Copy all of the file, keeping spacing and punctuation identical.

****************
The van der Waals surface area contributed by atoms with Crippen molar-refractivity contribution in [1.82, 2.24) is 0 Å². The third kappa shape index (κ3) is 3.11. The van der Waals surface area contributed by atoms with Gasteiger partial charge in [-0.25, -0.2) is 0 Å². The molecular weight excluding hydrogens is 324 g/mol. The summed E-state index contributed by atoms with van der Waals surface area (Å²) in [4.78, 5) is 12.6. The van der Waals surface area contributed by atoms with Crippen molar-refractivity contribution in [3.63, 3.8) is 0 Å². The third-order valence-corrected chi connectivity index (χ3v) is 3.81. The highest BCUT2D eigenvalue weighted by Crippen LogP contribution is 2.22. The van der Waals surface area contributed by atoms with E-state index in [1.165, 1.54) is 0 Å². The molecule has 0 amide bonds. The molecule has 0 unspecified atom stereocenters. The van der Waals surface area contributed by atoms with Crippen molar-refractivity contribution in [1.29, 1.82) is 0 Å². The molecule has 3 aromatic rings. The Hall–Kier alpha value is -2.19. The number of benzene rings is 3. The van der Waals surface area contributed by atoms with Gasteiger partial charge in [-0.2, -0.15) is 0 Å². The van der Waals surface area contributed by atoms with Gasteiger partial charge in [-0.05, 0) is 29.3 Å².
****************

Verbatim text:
The van der Waals surface area contributed by atoms with Crippen molar-refractivity contribution in [1.82, 2.24) is 0 Å². The third kappa shape index (κ3) is 3.11. The van der Waals surface area contributed by atoms with Gasteiger partial charge in [-0.25, -0.2) is 0 Å². The molecular weight excluding hydrogens is 324 g/mol. The summed E-state index contributed by atoms with van der Waals surface area (Å²) in [4.78, 5) is 12.6. The van der Waals surface area contributed by atoms with Crippen molar-refractivity contribution in [3.63, 3.8) is 0 Å². The third-order valence-corrected chi connectivity index (χ3v) is 3.81. The highest BCUT2D eigenvalue weighted by Crippen LogP contribution is 2.22. The van der Waals surface area contributed by atoms with E-state index in [1.165, 1.54) is 0 Å². The molecule has 0 amide bonds. The molecule has 0 unspecified atom stereocenters. The van der Waals surface area contributed by atoms with Crippen molar-refractivity contribution in [1.29, 1.82) is 0 Å². The molecule has 3 aromatic rings. The Hall–Kier alpha value is -2.19. The number of benzene rings is 3. The van der Waals surface area contributed by atoms with Gasteiger partial charge in [-0.2, -0.15) is 0 Å². The van der Waals surface area contributed by atoms with Gasteiger partial charge in [-0.05, 0) is 29.3 Å².